She sighed. "Of course."
Mr. Weasley turned back to Ginny and met her eyes. "I want you both to stay here until I get back, alright?"
She nodded. "You're going to talk to him?"
"Yes, Firefly. I said I would, and I meant it."
"Okay. We'll wait, Daddy."
Mr. Weasley patted Ginny on the shoulder and ruffled Harry's hair, and then he stepped out through the kitchen door. A moment later, a soft pop announced his departure. Ginny brushed Harry's knuckles with careful fingertips, and within a few moments they were able to let her anger fade into the background of their minds.
Mrs. Weasley broke the short period of awkward silence. "Breakfast is ready."
Ginny pushed Harry down into the chair next to hers and reclaimed her place, still holding Harry's newly-healed left hand. Mrs. Weasley over-filled a plate with breakfast and placed it in front of him. "There's plenty more where that came from, Harry, so please tuck in." She had a strange look on her face, one Harry thought might almost be sadness, but Ginny drew his attention by reinforcing her mother's instruction.
Fred and George brought the platters to the table in silence, and the rest of the family served themselves. Ginny simply picked up her fork left-handed and joined Harry in eating from his plate, knowing there was no way he would be able to eat everything he had been given.
Ron began cutting his food into large bites. "Err … morning, Harry. You alright?"
The other boy shrugged. "Not in school, am I?" His attention then shifted entirely to his breakfast. The family ate in silence for a while, which was what Harry preferred for the moment. Although glad that Ginny had intervened, he was embarrassed that the rest of her family knew why he had left Privet Drive so abruptly.
"You're getting awfully good at these dramatic entrances, Harry," Fred said.
"Somehow, you always show up at the most heated moments," George added.
"Almost like he plans it, eh?" Fred winked at Harry and Ginny.
The twins' typically atypical greeting raised their spirits a bit more, and Harry grinned. "It's a gift, I suppose."
George snorted loudly. After staring at his plate for a few moments, he looked up at Harry. "So … err … is that sort of thing … normal?"
Harry looked down and speared a sausage with his fork. "Used to be."
Ginny had no difficulty facing her brother. "Never again."
George nodded slowly and returned his attention to his plate. A moment later, he turned to Mrs. Weasley. "Great breakfast, Mum. As ever." The other three Weasley boys all nodded their agreement.
She smiled broadly. "Thank you, dears."
He's right, Harry commented as he chewed. Even her eggs are better than mine. "Thank you for breakfast, Mrs. Weasley. It really is delicious."
Ginny saw her mother flush slightly as she busied herself with tidying the kitchen. "You're welcome."
The next half hour was filled by the brothers discussing their plans for the day. Percy announced at length that he intended to get ahead on his reading for sixth year, while the twins cryptically implied that they would just be hanging about in their room. Their mother tried to force them to be more specific, but they evaded her questions smoothly.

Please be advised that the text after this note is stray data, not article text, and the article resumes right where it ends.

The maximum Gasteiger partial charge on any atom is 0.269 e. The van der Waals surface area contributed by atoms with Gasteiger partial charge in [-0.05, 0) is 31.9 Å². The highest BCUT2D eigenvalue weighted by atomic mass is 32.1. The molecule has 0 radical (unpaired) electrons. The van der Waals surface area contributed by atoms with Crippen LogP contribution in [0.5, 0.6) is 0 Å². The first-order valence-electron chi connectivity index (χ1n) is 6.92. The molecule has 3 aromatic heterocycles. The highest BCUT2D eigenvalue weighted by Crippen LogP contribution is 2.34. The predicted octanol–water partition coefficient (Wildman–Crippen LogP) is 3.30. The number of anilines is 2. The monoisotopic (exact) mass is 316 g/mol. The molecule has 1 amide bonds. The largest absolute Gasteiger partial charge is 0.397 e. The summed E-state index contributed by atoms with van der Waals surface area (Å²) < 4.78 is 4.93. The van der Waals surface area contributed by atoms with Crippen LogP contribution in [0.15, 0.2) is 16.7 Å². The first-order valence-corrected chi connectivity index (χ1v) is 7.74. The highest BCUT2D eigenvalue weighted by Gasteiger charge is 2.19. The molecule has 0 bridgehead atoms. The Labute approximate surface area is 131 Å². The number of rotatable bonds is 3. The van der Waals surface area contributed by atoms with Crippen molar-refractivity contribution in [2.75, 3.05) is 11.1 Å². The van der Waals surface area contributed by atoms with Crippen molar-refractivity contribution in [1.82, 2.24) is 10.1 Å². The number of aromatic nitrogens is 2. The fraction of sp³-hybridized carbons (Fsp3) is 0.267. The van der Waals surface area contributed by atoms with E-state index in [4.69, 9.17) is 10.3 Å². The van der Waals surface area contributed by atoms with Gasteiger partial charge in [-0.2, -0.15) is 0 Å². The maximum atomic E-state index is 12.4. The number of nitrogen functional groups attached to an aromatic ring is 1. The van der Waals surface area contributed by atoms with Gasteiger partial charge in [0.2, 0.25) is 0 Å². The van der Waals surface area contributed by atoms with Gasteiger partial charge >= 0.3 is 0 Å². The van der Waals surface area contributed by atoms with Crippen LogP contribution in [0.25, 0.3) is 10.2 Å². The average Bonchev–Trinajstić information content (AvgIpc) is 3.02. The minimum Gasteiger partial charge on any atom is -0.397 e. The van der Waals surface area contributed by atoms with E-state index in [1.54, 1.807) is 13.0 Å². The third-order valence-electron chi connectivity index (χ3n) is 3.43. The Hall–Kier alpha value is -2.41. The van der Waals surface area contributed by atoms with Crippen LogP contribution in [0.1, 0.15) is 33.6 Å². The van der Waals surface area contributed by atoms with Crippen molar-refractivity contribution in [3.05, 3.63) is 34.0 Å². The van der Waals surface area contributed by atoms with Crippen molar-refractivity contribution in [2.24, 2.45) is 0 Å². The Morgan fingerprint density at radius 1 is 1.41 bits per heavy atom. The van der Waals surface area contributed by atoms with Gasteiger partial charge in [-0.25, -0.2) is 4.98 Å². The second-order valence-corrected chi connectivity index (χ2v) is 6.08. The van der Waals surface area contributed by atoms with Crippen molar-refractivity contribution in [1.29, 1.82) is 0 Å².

Mrs. Weasley's eyes skimmed across Harry and Ginny, who were still sharing a plate, to land on her youngest son. "And you, Ron?"
The lanky boy's head shot up from his oversized breakfast, and he lowered his brow in puzzlement. "Well, I … I thought that … you know, the paddock … and scissors."
His mother shook her head. "Not until Monday."
"Oh. Suppose I might like to fly a bit, then. What do you two think?" he asked, facing Harry and Ginny.
"Err … dunno yet," Harry said.
All depends on Dad, I guess.
Ron blinked. "Oh. Right. Sorry."
Together, Ginny and Harry finished the breakfast Mrs. Weasley had provided, and they decided that they were both comfortably full. They stayed at the table talking with her family and watching Ron consume more food than they had between them.
I swear he eats as much as Dudley, Harry said. At every single meal, no less.
Ginny shrugged. If we were a foot taller, then maybe we'd eat that much, too.
The impromptu show was interrupted by a sharp crack from outside. A moment later, the back door slammed open. Arthur Weasley stormed inside, and Ginny's memory told them that his face was as red as any Weasley's ever got.
As his family looked on in surprise, Mr. Weasley stopped and took a deep breath, visibly struggling to regain his temper. After a long, slow exhalation, he turned to Harry. Anger flashed in the older man's eyes, but Harry and Ginny knew that it was not directed at them.
"Harry, could I speak to you in the parlour for a moment?" Mr. Weasley asked in a controlled voice.
Without hesitation, Harry nodded and walked across the room into the parlour. Ginny followed him, keeping a reassuring grip on his hand.
The two children stopped in the middle of the room and turned back to see Mr. Weasley pushing the door closed behind him. After flicking his wand at the door twice, he crossed to them and crouched in front of Harry. "Harry, lad, I'm going to ask you a question or two, and I want you to answer. I know you won't want to, but I need you to tell me the truth as plainly as you can. Will you do that?"